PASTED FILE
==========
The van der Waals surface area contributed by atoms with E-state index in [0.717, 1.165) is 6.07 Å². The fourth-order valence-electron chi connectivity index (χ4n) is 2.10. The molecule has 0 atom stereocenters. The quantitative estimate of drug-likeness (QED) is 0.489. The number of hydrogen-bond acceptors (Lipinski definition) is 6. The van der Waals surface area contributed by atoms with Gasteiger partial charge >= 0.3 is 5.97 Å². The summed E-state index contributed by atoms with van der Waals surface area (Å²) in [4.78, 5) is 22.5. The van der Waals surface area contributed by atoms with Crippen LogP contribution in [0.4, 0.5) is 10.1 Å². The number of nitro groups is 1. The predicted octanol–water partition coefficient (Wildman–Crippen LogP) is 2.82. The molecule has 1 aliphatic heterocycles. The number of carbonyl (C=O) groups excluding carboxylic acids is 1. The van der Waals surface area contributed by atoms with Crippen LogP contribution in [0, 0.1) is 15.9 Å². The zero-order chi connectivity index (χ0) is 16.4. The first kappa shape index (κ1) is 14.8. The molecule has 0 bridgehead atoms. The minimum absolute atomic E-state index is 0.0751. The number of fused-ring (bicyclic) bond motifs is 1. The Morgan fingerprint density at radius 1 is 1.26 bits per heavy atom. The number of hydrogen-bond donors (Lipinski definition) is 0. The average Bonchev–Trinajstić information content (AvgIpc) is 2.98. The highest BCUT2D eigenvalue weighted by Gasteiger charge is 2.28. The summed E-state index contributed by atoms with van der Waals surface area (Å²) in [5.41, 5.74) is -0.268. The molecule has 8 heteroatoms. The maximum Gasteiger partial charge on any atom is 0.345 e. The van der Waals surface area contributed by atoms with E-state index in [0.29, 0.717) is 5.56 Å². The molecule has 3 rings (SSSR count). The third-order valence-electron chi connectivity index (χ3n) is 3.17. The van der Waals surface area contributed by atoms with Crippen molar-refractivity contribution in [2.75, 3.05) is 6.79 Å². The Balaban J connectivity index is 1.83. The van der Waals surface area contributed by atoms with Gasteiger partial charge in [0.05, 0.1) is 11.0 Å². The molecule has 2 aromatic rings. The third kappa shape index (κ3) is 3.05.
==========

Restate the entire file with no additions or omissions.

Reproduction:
The van der Waals surface area contributed by atoms with E-state index in [0.717, 1.165) is 6.07 Å². The fourth-order valence-electron chi connectivity index (χ4n) is 2.10. The molecule has 0 atom stereocenters. The quantitative estimate of drug-likeness (QED) is 0.489. The number of hydrogen-bond acceptors (Lipinski definition) is 6. The van der Waals surface area contributed by atoms with Gasteiger partial charge >= 0.3 is 5.97 Å². The summed E-state index contributed by atoms with van der Waals surface area (Å²) in [4.78, 5) is 22.5. The van der Waals surface area contributed by atoms with Crippen LogP contribution in [0.4, 0.5) is 10.1 Å². The number of nitro groups is 1. The predicted octanol–water partition coefficient (Wildman–Crippen LogP) is 2.82. The molecule has 1 aliphatic heterocycles. The number of carbonyl (C=O) groups excluding carboxylic acids is 1. The van der Waals surface area contributed by atoms with Crippen LogP contribution in [0, 0.1) is 15.9 Å². The zero-order chi connectivity index (χ0) is 16.4. The first kappa shape index (κ1) is 14.8. The molecule has 0 bridgehead atoms. The minimum absolute atomic E-state index is 0.0751. The number of fused-ring (bicyclic) bond motifs is 1. The Morgan fingerprint density at radius 1 is 1.26 bits per heavy atom. The number of hydrogen-bond donors (Lipinski definition) is 0. The average Bonchev–Trinajstić information content (AvgIpc) is 2.98. The highest BCUT2D eigenvalue weighted by Gasteiger charge is 2.28. The summed E-state index contributed by atoms with van der Waals surface area (Å²) in [5.41, 5.74) is -0.268. The molecule has 8 heteroatoms. The maximum Gasteiger partial charge on any atom is 0.345 e. The van der Waals surface area contributed by atoms with E-state index in [0.29, 0.717) is 5.56 Å². The molecule has 3 rings (SSSR count). The third-order valence-electron chi connectivity index (χ3n) is 3.17. The van der Waals surface area contributed by atoms with Crippen molar-refractivity contribution in [2.75, 3.05) is 6.79 Å². The Balaban J connectivity index is 1.83. The van der Waals surface area contributed by atoms with Gasteiger partial charge in [0.05, 0.1) is 11.0 Å². The molecule has 2 aromatic rings. The third kappa shape index (κ3) is 3.05.